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By Edward Yeranian
Beirut
15 December 2007

U.S. Assistant Secretary of State David Welch arrived in Beirut Saturday for talks with top political and religious leaders, in an apparent bid to jumpstart a presidential election scheduled in parliament for Monday. Edward Yeranian reports.

David Welch's surprise visit to Beirut has political leaders and analysts wondering if Lebanon's parliament is finally ready to elect a new president on Monday, or if feuding political leaders are still unwilling to compromise.

David Welch, left, gestures as he speaks with Parliament Speaker Nabih Berri, right, at his house in Beirut, Lebanon, 15 Dec. 2007
David Welch, left, gestures as he speaks with Parliament Speaker Nabih Berri, right, at his house in Beirut, Lebanon, 15 Dec. 2007

Lebanon has been without a president since November 24 and eight previous attempts by parliament to elect a president have been blocked by the pro-Syrian Hezbollah-led opposition.

Secretary Welch met with Lebanon's Maronite Christian Patriarch Cardinal Mar Nasrallah Butros Sfeir during the first leg of his mission. He is also expected to meet face-to-face with leaders of both the pro-Western March 14th ruling coalition and the pro-Syrian March 8th alliance.

Speaking to reporters, Welch urged members of parliament to get down to business on Monday and do their duty in electing a new president:

"It's the belief of the United States that it's time now for Lebanon to elect its next president," he said.  "This will restore dignity and respect to the most important Christian office in this land.  It is time, in our judgment, for all the members of parliament to fulfill their duty and go to the parliament and vote."

Welch has apparently picked up the mantle of French Foreign Minister Bernard Kouchner, whose repeated visits to Beirut and persistant mediation efforts between warring politicians, in recent weeks, ultimately failed to achieve results.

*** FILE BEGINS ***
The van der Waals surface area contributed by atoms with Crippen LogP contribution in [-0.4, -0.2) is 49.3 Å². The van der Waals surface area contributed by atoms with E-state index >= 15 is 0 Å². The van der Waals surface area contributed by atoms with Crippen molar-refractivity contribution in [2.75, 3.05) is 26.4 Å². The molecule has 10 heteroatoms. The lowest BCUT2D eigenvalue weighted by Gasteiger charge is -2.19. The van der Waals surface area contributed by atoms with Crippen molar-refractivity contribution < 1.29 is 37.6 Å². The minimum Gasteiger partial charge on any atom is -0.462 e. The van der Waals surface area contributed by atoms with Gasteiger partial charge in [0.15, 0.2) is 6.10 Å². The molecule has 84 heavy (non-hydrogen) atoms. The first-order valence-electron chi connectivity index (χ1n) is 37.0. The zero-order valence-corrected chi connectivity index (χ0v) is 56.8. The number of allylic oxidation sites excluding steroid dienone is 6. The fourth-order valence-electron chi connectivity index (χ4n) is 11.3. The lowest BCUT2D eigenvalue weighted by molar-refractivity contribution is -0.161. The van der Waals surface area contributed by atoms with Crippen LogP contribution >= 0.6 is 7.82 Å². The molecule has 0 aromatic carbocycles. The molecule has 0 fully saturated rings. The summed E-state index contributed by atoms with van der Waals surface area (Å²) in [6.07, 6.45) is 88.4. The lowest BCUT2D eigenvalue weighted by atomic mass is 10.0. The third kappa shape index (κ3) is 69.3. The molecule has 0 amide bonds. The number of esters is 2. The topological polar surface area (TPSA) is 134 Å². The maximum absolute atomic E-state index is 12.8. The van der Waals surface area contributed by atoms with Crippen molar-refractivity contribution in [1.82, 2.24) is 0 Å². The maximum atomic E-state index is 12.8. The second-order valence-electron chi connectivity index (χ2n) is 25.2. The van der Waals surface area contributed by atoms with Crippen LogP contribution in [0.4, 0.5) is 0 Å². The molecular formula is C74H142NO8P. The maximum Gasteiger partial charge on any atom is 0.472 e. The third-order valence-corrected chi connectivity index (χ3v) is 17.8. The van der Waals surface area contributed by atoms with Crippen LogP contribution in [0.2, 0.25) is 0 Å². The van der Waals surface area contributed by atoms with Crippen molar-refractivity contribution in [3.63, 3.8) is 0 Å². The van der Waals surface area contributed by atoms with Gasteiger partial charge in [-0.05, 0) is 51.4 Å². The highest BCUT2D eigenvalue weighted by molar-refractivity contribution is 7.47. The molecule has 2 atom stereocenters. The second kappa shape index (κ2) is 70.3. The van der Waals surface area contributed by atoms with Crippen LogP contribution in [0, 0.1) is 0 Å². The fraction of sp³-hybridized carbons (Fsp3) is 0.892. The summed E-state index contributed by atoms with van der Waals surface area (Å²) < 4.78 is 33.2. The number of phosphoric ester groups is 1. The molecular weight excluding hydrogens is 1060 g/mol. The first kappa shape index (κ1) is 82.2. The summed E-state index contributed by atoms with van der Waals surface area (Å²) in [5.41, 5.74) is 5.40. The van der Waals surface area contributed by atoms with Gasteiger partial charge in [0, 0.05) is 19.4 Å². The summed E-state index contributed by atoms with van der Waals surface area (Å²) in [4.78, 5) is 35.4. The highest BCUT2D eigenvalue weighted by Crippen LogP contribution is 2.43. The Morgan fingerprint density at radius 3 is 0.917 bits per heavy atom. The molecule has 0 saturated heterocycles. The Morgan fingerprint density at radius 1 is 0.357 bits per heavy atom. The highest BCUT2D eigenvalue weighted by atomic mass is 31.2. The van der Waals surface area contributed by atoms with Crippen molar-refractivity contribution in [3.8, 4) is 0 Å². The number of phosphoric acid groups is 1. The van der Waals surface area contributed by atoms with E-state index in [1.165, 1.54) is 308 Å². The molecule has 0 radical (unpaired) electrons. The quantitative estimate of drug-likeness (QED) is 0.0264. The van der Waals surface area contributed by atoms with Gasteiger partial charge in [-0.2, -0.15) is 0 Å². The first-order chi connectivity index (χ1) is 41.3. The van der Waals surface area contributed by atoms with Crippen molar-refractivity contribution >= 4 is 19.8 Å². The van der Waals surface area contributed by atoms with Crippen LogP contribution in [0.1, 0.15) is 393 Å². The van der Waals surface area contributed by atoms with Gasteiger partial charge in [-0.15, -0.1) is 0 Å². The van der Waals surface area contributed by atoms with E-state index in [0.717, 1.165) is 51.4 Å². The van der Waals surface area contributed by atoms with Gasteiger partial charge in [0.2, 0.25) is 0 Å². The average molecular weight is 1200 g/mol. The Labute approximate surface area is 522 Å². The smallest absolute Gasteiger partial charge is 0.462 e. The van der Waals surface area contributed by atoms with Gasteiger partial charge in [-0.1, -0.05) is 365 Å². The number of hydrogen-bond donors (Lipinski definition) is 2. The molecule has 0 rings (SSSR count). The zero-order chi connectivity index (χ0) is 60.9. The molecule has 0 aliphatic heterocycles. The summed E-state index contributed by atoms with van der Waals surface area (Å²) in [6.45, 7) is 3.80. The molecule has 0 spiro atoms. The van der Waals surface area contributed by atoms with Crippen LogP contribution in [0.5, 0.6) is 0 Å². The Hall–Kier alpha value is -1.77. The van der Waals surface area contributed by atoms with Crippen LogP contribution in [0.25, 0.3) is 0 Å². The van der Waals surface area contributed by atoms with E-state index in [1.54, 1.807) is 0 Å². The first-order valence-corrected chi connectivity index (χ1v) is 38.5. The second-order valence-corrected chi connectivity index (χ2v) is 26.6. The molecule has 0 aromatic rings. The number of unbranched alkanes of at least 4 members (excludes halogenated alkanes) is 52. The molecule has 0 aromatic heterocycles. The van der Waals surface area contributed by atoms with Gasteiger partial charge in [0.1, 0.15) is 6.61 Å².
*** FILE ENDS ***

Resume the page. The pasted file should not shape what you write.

Analyst Paul Salem of the Carnegie Middle East Center says the United States might also find diplomacy difficult. He says there is a strong backlash against the United States among the pro-Western March 14th forces, over the perception that Washington has abandoned them.

"But all of this has created a sense here in Lebanon and Syria that maybe the US is doing what it did in 1984, which is kind of dramatically switch course, dramatically abandon ship and a sense that maybe they are in the process of or have already made a deal with Syria, sort of re-acknowledging Syria's role in the region, Syria's role in Lebanon, and this has caused a collapse of confidence in the March 14th group and an explosion of confidence in the March 8 group, and Syria," he said.

General Michel Aoun, a pillar of the Hezbollah-led March 8th alliance said last week that all future negotiations must go through him, and that any agreement to elect a president must be a package deal that he agrees to.

Members of the March 14th governing coalition complain that Syria is pulling the strings and is using General Aoun to block the election to achieve its political goals.

Lebanese military army soldiers carry the coffins of slain Maj. Gen. Francois Hajj and his bodyguard Kheirallah Hewan, in Beirut, 14 Dec 2007
Lebanese military army soldiers carry the coffins of slain Maj. Gen. Francois Hajj and his bodyguard Kheirallah Hewan, in Beirut, 14 Dec 2007

Both of Lebanon's two main political factions have agreed to nominate Army Commander General Michel Sulieman as the country's next president, but details over a new government and top political nominations have brought the election process to a standstill.

The assassination Wednesday of Brigadier General Francois al Hajj, who was widely expected to be the next Lebanese Army chief, has brought more turmoil to Lebanon's already precarious political climate.

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